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Dementia is a group of symptoms known as a syndrome that is associated with an ongoing decline of the brain and its abilities which can include memory loss, the way of thinking and understanding of what is being communicated and also the change in language which they may not normally use. People with dementia may also become apathetic, finding it difficult to control how they are feeling or have problems behaving appropriately in social settings/situations. Different types of dementia may also make their personalities change or hear or see things which are not really there.

These problems are caused because of damage to a person structure of their brain. People with dementia may find it hard to make decisions for themselves which is why they will require help from either family, friends or even placed in a care home. 1.2 Describe the key functions of the brain that are affected by dementia There are different functions of the brain which are or can be affected with dementia these can include:


People with dementia can lose their memory. They may be able to remember what has happened in their past but may not be able to remember what has happened a day or two ago. This may be confusing for them as they will not understand where they are, how they got to where they are or even if their husband/wife has passed away.


This function can be also be affected by dementia. A person suffering from dementia may think that there is something or someone who they can see which is not rally there. They may also hear things which do not really exist as nobody else can hear what they are hearing. This will then make them think that a family member or friend is lying to them by telling them that there is nothing there, which can lead to them feeling anxious or aggressive.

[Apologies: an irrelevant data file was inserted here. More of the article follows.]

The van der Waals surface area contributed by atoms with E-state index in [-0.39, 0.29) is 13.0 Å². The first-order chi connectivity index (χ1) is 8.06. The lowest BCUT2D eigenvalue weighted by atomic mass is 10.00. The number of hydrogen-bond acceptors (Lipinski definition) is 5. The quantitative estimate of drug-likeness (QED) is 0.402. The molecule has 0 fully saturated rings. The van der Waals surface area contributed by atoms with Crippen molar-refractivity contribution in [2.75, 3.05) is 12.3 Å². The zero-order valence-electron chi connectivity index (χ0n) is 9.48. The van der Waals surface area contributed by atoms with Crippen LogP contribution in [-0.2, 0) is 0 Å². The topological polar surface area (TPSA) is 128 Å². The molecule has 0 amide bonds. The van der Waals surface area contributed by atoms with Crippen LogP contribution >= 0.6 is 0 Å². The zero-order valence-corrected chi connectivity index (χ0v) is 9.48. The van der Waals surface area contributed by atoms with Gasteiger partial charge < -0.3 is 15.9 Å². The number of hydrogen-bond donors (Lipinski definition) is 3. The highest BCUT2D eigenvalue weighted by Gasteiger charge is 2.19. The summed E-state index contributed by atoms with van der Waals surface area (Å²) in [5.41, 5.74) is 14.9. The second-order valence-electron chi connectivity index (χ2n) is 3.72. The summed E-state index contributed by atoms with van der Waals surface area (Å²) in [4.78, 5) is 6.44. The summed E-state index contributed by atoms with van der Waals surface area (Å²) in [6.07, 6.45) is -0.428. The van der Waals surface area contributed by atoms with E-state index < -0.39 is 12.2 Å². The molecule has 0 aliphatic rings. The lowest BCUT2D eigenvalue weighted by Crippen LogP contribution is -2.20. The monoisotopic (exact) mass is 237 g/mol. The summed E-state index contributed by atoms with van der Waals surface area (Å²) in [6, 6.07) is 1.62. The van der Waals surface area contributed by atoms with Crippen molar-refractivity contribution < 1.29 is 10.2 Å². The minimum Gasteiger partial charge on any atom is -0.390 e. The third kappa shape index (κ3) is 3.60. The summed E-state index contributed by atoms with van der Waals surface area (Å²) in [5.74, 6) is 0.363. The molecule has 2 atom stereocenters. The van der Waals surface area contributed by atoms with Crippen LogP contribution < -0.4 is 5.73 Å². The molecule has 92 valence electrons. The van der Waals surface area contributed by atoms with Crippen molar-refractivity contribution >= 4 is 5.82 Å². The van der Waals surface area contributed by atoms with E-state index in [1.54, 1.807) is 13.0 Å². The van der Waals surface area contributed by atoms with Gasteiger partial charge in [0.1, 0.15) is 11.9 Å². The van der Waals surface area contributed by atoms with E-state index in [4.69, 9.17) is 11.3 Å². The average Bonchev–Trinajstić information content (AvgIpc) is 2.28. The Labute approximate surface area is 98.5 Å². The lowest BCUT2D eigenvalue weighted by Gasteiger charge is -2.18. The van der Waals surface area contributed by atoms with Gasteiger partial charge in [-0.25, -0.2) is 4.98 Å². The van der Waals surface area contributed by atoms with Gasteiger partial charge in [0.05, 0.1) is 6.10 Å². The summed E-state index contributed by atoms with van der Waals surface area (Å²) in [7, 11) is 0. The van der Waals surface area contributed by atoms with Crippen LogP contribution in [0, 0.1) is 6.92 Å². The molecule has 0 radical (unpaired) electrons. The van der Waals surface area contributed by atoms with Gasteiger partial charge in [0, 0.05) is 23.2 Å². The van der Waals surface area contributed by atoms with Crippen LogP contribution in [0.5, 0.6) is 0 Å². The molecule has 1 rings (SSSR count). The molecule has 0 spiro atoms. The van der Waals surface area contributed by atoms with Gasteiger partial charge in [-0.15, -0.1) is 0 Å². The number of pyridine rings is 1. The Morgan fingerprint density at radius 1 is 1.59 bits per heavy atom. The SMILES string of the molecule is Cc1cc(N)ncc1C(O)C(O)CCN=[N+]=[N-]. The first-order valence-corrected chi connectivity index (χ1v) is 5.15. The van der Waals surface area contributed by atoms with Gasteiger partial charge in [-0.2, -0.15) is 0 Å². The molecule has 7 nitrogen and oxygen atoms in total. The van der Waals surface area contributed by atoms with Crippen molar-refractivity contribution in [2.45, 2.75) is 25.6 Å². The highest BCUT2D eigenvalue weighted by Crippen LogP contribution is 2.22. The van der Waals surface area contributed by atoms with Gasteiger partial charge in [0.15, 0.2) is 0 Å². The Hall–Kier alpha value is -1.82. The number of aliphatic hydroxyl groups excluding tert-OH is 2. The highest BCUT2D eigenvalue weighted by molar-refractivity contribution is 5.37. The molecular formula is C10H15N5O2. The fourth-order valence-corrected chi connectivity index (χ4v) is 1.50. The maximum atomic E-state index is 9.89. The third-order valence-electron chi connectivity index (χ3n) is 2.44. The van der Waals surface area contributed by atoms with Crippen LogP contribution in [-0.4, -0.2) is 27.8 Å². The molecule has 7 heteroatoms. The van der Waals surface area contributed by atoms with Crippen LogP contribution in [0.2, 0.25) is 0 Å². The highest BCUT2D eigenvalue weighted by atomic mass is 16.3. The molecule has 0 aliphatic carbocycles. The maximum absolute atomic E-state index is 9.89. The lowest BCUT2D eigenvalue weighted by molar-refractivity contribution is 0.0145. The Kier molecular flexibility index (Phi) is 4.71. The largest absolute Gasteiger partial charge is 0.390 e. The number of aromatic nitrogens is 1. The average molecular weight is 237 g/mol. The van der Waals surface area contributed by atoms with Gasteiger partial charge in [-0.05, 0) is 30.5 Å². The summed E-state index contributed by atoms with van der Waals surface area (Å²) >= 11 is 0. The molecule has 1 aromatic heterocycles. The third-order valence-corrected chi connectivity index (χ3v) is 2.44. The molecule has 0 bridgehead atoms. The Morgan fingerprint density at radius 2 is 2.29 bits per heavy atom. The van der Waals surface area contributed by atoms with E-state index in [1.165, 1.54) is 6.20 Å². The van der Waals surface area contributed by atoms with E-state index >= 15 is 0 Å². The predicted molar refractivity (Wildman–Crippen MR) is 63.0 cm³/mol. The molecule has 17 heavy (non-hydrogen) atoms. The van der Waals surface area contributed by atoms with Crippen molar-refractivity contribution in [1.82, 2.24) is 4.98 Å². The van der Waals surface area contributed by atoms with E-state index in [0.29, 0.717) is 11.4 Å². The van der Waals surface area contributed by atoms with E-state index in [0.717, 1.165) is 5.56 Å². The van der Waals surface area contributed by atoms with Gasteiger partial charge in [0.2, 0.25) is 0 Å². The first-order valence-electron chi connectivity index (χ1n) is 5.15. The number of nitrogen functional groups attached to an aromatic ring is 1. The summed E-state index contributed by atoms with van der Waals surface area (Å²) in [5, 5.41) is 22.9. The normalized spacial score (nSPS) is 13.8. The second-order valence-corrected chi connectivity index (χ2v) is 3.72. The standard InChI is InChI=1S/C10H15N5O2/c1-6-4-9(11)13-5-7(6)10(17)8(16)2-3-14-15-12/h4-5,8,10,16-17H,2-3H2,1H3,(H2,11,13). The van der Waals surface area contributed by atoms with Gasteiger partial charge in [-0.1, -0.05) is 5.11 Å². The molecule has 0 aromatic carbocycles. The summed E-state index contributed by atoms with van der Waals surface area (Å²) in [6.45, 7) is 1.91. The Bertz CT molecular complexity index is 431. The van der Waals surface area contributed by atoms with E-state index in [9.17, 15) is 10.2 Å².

Individuals with dementia may suffer from language problems. This may be due to previous diseases such as strokes. Those with language barriers may find it difficult to communicate with others; this would leave them feeling isolated and/ or frustrated. Another common factor of language due to dementia may include the individual having problems finding the right words to say in order to express how they are feeling or finding the right words to describe something.


The understanding of an individual with dementia may change significantly due to the loss of their memory being affected. They may not be able to understand why they are in a care setting or why a loved one is no longer there. This may be a frustrating or emotional aspect of their dementia for this reason.


People with dementia may also have the problem of judging how close or far away something may be to them causing them to have persistent falls ect. They may come into difficulties involving judgement as their attention spam may be low or find it difficult judging the emotions of others. 1.3 Explain why depression, delirium and age related memory impairment may be mistaken for common causes of dementia Everyone can suffer from all of the above without having dementia and this is why it is easily confused.

Depression: Older Generation Older people are most commonly confused as having dementia as they may feel that their family no longer need them due to them having their own families. This can make the older generation feeling useless leading them to be depressed because they are used to be so busy and active looking after everyone.

Depression: Younger Generation The younger generation can also be mistaken as having dementia due to them also being depressed. Younger people like to feel useful whether it be around the house for their parents or doing messages for friends. However, unlike the older generation the younger generation do not know that this is what may be missing in their everyday life.

Delirium This is another common symptom of dementia which can easily be confused. Individuals with delirium may be confused due to an infection which they may have including a urinary tract infection (UTI) or another common cause of delirium is dehydration.

Memory Impairment Memory impairment is another known cause which may be mistaken for dementia. Memory impairment is an ageing process which always results in memory loss mostly common in the older generation.

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